我看到半棵大树,上半截被炸得粉碎,

周遭土地浸透了各种肮脏污物,

树下坐着一名狰狞的死德国佬散发臭秽,

潮湿惨绿是他的衣装与面目,

肚皮膨胀,眼珠凸出,纠结的头发,

黑色的污血顺着鼻孔与胡须向下滴答。

西格里夫.萨松这个名字一看就像格雷夫斯一样与德国有瓜葛,不过事实并非如此。西格里夫或者说“齐格菲尔德”这个名字是他的母亲给他起的,这位女性是盎格鲁-天主教信徒,还是瓦格纳歌剧的粉丝。不过他的父亲则是犹太人。尽管萨松本人相貌英俊,作战勇猛而且才华横溢,但是他在英国上游社会却似乎总是觉得有些不自在。在所有以战争为题材的诗歌当中就属他的作品最为愤怒。1917年他甚至公开呼吁要与德国谈判停火。当时发表这种言论被视为叛国行径,很可能会害他遭到枪毙,好在朋友们发动各种关系把他送进了爱丁堡的一家精神病院。在病院里他结识了威尔弗雷德.欧文。萨松不仅在战场上表现英勇,而且心理上也很勇敢。他的诗歌通俗易懂,更接近匕首投枪式的讽刺而不是更深入的反思。以下用他的三首著名作品举例。第一首名叫《基地生活》(Base Details):

If I were fierce, and bald, and short of breath

I'd live with scarlet Majors at the Base,

And speed glum heroes up the line to death.

You'd see me with my puffy petulant face,

Guzzling and gulping in the best hotel,

Reading the Roll of Honour. "Poor young chap,"

I'd say — "I used to know his father well;

Yes, we've lost heavily in this last scrap."

And when the war is done and youth stone dead,

I'd toddle safely home and die — in bed.

若我暴躁、谢顶、气喘吁吁,

便可同面色绯红的少校们同住基地,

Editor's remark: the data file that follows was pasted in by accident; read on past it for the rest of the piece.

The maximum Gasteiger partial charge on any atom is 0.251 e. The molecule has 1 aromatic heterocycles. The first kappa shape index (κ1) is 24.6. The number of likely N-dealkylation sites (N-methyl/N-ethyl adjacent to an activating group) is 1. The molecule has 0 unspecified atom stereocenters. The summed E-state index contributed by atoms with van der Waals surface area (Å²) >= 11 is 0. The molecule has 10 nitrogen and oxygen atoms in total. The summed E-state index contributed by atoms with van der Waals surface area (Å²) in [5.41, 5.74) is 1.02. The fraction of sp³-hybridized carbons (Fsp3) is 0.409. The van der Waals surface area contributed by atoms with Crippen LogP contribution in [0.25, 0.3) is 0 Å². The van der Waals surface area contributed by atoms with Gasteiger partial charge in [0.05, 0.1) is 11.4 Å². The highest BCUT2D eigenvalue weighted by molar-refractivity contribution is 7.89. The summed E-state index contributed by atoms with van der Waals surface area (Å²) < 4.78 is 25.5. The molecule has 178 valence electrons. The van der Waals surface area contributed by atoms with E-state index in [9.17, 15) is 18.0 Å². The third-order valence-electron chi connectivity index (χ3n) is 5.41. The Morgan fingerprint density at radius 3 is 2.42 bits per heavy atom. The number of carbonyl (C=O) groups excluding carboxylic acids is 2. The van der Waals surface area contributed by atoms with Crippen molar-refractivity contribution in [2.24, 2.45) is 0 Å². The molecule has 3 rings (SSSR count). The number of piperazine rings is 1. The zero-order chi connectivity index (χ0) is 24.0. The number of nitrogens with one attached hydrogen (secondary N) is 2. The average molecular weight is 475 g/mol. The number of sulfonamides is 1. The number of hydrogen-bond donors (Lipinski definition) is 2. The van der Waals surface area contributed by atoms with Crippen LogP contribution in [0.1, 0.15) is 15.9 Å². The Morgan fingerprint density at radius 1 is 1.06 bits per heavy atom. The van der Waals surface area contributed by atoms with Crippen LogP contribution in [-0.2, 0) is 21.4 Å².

打发沉郁的英雄们去前线捐躯。

而我则绷起一张胖脸耍些脾气,

在最高档饭店里胡吃海塞没够,

还要翻阅阵亡名册:“多么悲痛,

我和这小子的父亲可是交情深厚;

好吧,最近这批新兵损失得有点惨重。”

当战争结束,当年轻人全都死去,

我便施施然回到家里,躺在床上咽气。【参考了段冶的译文】

第二首诗名叫《无所谓吧?》(Does it matter?):

DOES it matter?—losing your legs?...

For people will always be kind,

And you need not show that you mind

When the others come in after hunting

To gobble their muffins and eggs.

无所谓吧?双腿都断……

人们总是如此友善,

当他们打猎结束后走进餐馆

将松饼和鸡蛋狼吞虎咽,

你的难过无须表现。

Does it matter?—losing your sight?...

There’s such splendid work for the blind;

And people will always be kind,

As you sit on the terrace remembering

And turning your face to the light.

无所谓吧?双眼都盲……

有那么好的工作给盲人去干,

何况人们如此友善,

随你坐在阶上回想,

朝着阳光转过脸庞。

Do they matter?—those dreams from the pit?...

You can drink and forget and be glad,